The San Francisco Chronicle reports:
As more than a dozen major fires roar across the state of California, some of them have burned so fiercely that they’re creating their own weather systems.
Massive pyrocumulus clouds have formed over the Carr, Ferguson, Cranston and Mendocino Complex fires burning in four different parts of the state (Shasta County, near Yosemite, Riverside County, and Mendocino County, respectively).
The so-called “fire clouds” form over volcanic eruptions or forest fires when an intense heating of the air triggers an upward motion, pushing smoke and water vapor to rapidly rise. These foreboding clouds can develop their own weather, even producing thunderstorms with severe winds, which fan the flames and help the wildfires spread.
CBS News reports:
The number of people ordered to flee from two Northern California wildfires swelled Monday to 15,000 as the flames rolled toward several small lake towns. Meanwhile, firefighters were hopeful that the state’s largest and deadliest blaze of the year was slowing down after days of explosive growth.
The twin fires in Mendocino and Lake counties flared up late Sunday, forcing the new evacuations from the 4,700-resident town of Lakeport and other communities near Clear Lake, about 120 miles north of San Francisco. The blazes have destroyed six homes and threaten 10,000 others.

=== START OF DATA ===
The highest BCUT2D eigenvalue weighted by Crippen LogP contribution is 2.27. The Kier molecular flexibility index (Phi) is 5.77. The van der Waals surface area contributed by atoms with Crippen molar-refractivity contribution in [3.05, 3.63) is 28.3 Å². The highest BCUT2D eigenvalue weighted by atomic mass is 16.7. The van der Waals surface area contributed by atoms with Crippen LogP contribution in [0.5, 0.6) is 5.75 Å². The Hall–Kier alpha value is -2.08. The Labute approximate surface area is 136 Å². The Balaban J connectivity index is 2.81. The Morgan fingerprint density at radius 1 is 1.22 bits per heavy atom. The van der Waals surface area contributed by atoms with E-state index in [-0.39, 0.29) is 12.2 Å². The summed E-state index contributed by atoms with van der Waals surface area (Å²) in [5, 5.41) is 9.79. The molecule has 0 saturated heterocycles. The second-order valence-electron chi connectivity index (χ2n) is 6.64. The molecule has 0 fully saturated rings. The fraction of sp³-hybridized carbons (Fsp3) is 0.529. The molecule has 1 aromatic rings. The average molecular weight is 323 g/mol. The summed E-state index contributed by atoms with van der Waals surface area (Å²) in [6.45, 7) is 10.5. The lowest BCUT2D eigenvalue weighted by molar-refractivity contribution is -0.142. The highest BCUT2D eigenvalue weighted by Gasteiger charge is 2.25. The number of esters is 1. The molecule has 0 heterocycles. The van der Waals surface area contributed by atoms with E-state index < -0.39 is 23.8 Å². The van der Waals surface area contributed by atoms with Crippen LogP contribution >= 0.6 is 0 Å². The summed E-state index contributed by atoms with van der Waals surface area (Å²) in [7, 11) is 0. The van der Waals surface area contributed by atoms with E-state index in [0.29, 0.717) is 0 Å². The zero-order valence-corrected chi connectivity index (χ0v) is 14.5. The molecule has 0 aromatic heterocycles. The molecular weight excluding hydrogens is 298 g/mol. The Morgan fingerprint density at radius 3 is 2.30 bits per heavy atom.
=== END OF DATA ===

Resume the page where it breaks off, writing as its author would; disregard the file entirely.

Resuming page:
The so-called Ranch Fire and River Fire both started Friday and are known as the Mendocino Complex. So far, the flames have blackened 87 square miles, or nearly 56,000 acres, with 10 percent containment.
The #ThomasFire #wildfire in #SouthernCalifornia have formed its own weather phenomenon: the dark, looming #pyrocumulus clouds. https://t.co/NRyqiEtZSp #ClimateCoast #ClimateChange #ActOnClimate pic.twitter.com/2qyk8izfIr
— climate_coast (@climate_coast) July 30, 2018
Another breathtaking example of a pyrocumulus cloud over the #CarrFire this week — generated when the fire is so hot the air explodes upward, creating a new local weather pattern that can bring strong winds, lightning, and… new fires.
— Eric Holthaus (@EricHolthaus) July 30, 2018